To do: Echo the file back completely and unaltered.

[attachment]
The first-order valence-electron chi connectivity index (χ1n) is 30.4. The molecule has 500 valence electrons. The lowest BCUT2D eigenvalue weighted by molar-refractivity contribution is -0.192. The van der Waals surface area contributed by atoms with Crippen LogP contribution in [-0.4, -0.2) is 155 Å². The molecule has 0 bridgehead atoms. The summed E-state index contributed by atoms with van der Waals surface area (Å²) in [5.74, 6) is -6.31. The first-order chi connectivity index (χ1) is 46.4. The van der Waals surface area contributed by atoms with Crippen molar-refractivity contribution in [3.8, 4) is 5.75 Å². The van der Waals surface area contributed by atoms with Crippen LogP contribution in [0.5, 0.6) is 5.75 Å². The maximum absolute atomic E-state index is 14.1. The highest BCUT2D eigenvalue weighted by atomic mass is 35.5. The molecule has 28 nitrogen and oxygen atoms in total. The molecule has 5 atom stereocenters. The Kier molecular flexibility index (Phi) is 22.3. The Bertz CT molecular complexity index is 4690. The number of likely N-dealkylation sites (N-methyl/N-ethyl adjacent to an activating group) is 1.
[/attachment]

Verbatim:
The first-order valence-electron chi connectivity index (χ1n) is 30.4. The molecule has 500 valence electrons. The lowest BCUT2D eigenvalue weighted by molar-refractivity contribution is -0.192. The van der Waals surface area contributed by atoms with Crippen LogP contribution in [-0.4, -0.2) is 155 Å². The molecule has 0 bridgehead atoms. The summed E-state index contributed by atoms with van der Waals surface area (Å²) in [5.74, 6) is -6.31. The first-order chi connectivity index (χ1) is 46.4. The van der Waals surface area contributed by atoms with Crippen molar-refractivity contribution in [3.8, 4) is 5.75 Å². The van der Waals surface area contributed by atoms with Crippen LogP contribution in [0.5, 0.6) is 5.75 Å². The maximum absolute atomic E-state index is 14.1. The highest BCUT2D eigenvalue weighted by atomic mass is 35.5. The molecule has 28 nitrogen and oxygen atoms in total. The molecule has 5 atom stereocenters. The Kier molecular flexibility index (Phi) is 22.3. The Bertz CT molecular complexity index is 4690. The number of likely N-dealkylation sites (N-methyl/N-ethyl adjacent to an activating group) is 1.